I guess I have a thing about barns. They are disappearing so rapidly. All the ground on either side of this one was recently cleared, leaving her to wonder if she was next. All the barns in this part of the country have that covered overhang over the opening in the loft. I believe most were used to dry tobacco, and are all open in the inside, ie., there are no floors. This one was along the highway going from the Cedars of Lebanon SP to Murfreesboro, TN. The park itself was nothing spectacular, just a nice place to stop with peace and quiet. Carla and I have decided that everybody south of the Mason-Dixon line MUST have a fire at night. People bring in half a pickup truck load of wood to burn. At Harrison Bay SP, I swore we were surrounded by the Confederate Army with so much smoke.
The next day we entered the northern terminus of the Natchez Trace Parkway, which is about 20 miles southwest of Nashville. The actual trace did indeed go into Nashville.
We stopped shortly to admire the Natchez Trace Parkway Bridge, which extends over a highway and a beautiful valley. A nice person took this picture of us.
A pic looking eastward from the bridge…
A little dark on this picture, but Carla likes split rail fences. It is dry here, and the trees do not have that luster.
A better pic for color. Who is that Yahoo in the picture?
A little trail into the woods. The trace parkway tries to follow the actual old trace itself, but in many areas it can not. But, you can easily see where the old trace is located in the woods. You have to remember that in 1800, this WAS the southwest U.S, but most of it belonged to the Indians. The U.S. convinced the Chickasaw and Choctaw through treaties to allow the trace through their lands. The Natives were smart though, they operated ALL the stands (concessions, river ferries, food stops, etc.) along the entire route. During the war of 1812, Andrew Jackson was supposedly charged $75000 to move his army across the Tennessee River by ferry, which was run by the Chickasaw. Standard charge was 50 cents per person, a dollar if you rode a horse.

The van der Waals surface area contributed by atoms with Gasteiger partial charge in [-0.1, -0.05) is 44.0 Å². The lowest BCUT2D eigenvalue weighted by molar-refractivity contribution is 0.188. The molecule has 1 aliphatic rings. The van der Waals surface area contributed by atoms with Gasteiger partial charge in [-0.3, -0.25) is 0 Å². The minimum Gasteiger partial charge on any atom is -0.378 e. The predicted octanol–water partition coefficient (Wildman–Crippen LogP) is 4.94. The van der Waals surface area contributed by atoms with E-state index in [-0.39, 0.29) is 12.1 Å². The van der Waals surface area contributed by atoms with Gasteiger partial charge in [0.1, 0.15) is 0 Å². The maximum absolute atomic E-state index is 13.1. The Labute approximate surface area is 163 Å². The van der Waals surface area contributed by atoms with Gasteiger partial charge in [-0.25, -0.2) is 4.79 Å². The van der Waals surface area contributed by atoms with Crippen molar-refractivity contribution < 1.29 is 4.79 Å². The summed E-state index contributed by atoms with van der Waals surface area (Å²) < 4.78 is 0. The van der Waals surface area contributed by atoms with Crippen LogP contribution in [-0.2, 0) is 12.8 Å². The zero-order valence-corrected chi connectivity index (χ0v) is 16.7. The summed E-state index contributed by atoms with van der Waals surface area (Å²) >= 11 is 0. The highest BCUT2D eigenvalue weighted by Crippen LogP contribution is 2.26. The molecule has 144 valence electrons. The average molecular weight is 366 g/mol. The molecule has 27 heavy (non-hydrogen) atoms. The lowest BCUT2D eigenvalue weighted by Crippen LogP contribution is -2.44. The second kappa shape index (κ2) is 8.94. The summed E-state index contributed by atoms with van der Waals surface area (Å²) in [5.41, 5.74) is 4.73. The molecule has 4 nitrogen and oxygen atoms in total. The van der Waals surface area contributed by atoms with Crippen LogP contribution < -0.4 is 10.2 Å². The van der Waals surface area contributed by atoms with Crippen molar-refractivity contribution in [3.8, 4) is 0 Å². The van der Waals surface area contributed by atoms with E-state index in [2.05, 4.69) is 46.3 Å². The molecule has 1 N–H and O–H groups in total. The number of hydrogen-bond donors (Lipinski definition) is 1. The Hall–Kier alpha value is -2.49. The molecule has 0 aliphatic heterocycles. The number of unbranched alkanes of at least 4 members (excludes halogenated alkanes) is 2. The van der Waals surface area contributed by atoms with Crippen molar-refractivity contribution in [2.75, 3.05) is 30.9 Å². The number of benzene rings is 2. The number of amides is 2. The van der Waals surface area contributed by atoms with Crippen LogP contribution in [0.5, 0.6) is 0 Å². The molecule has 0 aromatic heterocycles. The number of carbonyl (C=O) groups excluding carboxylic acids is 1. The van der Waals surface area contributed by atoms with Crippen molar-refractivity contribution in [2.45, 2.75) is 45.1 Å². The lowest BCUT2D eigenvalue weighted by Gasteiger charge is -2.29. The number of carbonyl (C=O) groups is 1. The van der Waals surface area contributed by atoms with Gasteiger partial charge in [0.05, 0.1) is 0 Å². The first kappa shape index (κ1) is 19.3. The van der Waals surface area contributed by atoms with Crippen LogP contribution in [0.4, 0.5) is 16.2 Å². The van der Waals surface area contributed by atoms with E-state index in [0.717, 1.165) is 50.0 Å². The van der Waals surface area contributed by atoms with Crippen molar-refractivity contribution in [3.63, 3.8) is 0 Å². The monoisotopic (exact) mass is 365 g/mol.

This is way she walks in front of me…
A plot of tobacco to show the masses how it was done. To generate a unit of tobacco for sale, it took 250 hours of work. For the same unit in wheat, 6 hours.
There are three free campgrounds along the length of the trace. The first is at the death and gravesite of Meriwether Lewis, located at Grinder’s Stand. There is some quandary on how he died, of which you can read in the hyperlink.
The Trace was a very important byway in the early history of the country. A relatively fast way to get from the important port of New Orleans to the Ohio via Nashville surrounded by wilderness, the Chickasaw and Choctaw.
Two large oaks immediately east of the original trace at Grinder’s Stand.
A supposed replica of Grinder’s Stand, probably within 50 feet of the original location. A wonderful thing to see after spending several weeks on the trace, slogging through crap of all kinds and getting eaten alive by bugs.